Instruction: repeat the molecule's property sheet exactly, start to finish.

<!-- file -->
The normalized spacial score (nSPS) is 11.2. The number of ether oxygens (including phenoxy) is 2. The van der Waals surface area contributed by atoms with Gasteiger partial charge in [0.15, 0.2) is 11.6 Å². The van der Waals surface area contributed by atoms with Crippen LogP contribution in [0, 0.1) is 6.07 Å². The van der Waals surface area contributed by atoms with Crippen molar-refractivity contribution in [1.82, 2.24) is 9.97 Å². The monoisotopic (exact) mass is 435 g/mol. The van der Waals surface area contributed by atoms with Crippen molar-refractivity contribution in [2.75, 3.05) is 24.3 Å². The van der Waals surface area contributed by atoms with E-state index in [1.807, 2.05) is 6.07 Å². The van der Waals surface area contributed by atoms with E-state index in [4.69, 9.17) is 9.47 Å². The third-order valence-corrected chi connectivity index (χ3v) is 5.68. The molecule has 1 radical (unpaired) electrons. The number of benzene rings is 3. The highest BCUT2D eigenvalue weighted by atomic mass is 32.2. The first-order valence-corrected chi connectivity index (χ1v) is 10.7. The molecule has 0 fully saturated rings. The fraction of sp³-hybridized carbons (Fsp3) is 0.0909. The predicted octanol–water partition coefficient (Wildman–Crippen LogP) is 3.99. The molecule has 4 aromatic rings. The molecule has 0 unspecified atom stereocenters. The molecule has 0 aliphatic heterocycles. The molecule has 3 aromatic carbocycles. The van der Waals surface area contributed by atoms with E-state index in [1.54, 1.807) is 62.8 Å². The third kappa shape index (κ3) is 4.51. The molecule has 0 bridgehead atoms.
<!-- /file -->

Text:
The normalized spacial score (nSPS) is 11.2. The number of ether oxygens (including phenoxy) is 2. The van der Waals surface area contributed by atoms with Gasteiger partial charge in [0.15, 0.2) is 11.6 Å². The van der Waals surface area contributed by atoms with Crippen LogP contribution in [0, 0.1) is 6.07 Å². The van der Waals surface area contributed by atoms with Crippen molar-refractivity contribution in [1.82, 2.24) is 9.97 Å². The monoisotopic (exact) mass is 435 g/mol. The van der Waals surface area contributed by atoms with Crippen molar-refractivity contribution in [2.75, 3.05) is 24.3 Å². The van der Waals surface area contributed by atoms with E-state index in [1.807, 2.05) is 6.07 Å². The van der Waals surface area contributed by atoms with E-state index in [4.69, 9.17) is 9.47 Å². The third-order valence-corrected chi connectivity index (χ3v) is 5.68. The molecule has 1 radical (unpaired) electrons. The number of benzene rings is 3. The highest BCUT2D eigenvalue weighted by atomic mass is 32.2. The first-order valence-corrected chi connectivity index (χ1v) is 10.7. The molecule has 0 fully saturated rings. The fraction of sp³-hybridized carbons (Fsp3) is 0.0909. The predicted octanol–water partition coefficient (Wildman–Crippen LogP) is 3.99. The molecule has 4 aromatic rings. The molecule has 0 unspecified atom stereocenters. The molecule has 0 aliphatic heterocycles. The molecule has 3 aromatic carbocycles. The van der Waals surface area contributed by atoms with E-state index in [1.54, 1.807) is 62.8 Å². The third kappa shape index (κ3) is 4.51. The molecule has 0 bridgehead atoms.